Some of the best writing advice I ever received was to put some people in my sentences. When sentences have no people, they become windy and abstract. Adding people to your sentences is a great way to make your writing more accessible and real. Here’s an example of how to change a sentence with a lot of abstractions to one that is clear. First, the “before” version.
Most researchers have focused on the role of parenting practices as a central feature of family ￼influences in crime.
This sentence is not horrible, but it is pretty wordy. The authors start out well with “most researchers” instead of “Research has shown,” a more typical academic construction. The problem is that it’s still vague. Let’s make it more concrete.
Researchers have considered parenting practices as the prime family influence in crime.
This is a little better, but it is still abstract.
The next question an editor would ask is what do the authors mean by “parenting practices”? From context, I think it is safe to assume that the authors don’t mean all parenting practices. What they probably mean is “harsh” parenting, which could range from yelling to physical abuse. “Crime” is also abstract. Who’s going to commit the crime? From context, the authors probably mean the children. So it will be less abstract if we say so. The authors have implied directionality; that harsh parenting increases crime. Again, it’s probably better to just say so.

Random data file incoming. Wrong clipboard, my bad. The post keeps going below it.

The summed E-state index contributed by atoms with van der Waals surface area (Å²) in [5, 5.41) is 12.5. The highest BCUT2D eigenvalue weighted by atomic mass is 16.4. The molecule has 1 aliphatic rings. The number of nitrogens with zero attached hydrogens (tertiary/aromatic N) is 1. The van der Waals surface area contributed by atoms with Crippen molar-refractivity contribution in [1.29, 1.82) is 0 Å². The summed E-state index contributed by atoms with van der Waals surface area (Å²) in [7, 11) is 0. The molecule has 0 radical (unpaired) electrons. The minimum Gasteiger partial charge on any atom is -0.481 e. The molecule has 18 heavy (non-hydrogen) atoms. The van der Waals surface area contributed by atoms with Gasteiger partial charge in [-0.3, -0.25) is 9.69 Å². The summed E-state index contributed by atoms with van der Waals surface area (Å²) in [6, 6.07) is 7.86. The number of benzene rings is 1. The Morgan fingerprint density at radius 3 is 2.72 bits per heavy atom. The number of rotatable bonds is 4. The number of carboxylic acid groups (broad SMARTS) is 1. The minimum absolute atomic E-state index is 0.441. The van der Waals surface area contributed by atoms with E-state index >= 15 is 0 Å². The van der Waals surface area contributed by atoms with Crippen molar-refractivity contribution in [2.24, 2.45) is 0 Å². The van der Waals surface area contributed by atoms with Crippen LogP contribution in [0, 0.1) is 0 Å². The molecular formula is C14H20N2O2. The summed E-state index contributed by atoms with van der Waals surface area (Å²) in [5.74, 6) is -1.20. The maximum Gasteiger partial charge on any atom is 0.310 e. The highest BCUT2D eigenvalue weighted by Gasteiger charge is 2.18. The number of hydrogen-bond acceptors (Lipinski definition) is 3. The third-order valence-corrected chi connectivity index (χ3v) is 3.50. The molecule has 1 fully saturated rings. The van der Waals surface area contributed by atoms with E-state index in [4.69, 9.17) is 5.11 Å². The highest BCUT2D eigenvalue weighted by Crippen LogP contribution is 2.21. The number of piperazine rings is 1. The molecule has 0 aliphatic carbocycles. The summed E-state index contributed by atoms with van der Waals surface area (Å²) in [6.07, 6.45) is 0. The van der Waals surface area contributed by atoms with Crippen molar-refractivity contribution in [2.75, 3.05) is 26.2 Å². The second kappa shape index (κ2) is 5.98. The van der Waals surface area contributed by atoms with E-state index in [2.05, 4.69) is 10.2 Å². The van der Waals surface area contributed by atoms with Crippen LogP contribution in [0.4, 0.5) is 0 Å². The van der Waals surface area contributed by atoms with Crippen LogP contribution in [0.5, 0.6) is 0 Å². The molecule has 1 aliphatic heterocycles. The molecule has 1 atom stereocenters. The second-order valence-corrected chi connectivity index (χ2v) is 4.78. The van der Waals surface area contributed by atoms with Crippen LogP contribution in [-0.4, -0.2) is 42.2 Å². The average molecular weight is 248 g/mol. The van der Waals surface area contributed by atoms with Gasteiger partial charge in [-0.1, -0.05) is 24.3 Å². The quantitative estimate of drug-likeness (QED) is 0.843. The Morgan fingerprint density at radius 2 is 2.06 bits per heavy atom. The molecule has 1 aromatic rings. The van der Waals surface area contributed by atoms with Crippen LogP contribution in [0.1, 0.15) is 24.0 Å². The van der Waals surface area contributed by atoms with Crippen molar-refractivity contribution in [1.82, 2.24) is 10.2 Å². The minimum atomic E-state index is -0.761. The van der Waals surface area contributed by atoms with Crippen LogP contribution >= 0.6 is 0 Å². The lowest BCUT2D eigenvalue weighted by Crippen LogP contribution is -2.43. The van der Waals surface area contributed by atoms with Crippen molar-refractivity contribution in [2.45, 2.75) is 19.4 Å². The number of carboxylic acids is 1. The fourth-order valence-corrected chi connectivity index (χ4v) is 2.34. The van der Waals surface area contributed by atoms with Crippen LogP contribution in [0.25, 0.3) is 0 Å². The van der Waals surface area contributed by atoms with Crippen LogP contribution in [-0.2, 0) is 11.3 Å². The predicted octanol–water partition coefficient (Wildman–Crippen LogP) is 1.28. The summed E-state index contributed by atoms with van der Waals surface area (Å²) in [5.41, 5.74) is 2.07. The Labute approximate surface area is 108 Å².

Researchers have found that harsh parenting, particularly when chronic, increases the likelihood that children will grow up to commit crimes.
Although this round of edits added to the word count, in the long run it will probably save words since the authors have clearly stated what they are interested in. Because of that, they won’t have to add extra sentences to bolster this sentence. Adding people to your writing is one thing you can do to dramatically improve its readability. It may also help you think through more precisely what you are trying to say. Try it. I think you will be pleased with the results.
Dr. Kendall-Tackett specializes in women's-health research including breastfeeding, depression, trauma, and health psychology. Her research interests include the psychoneuroimmunology of maternal depression and the lifetime health effects of trauma.
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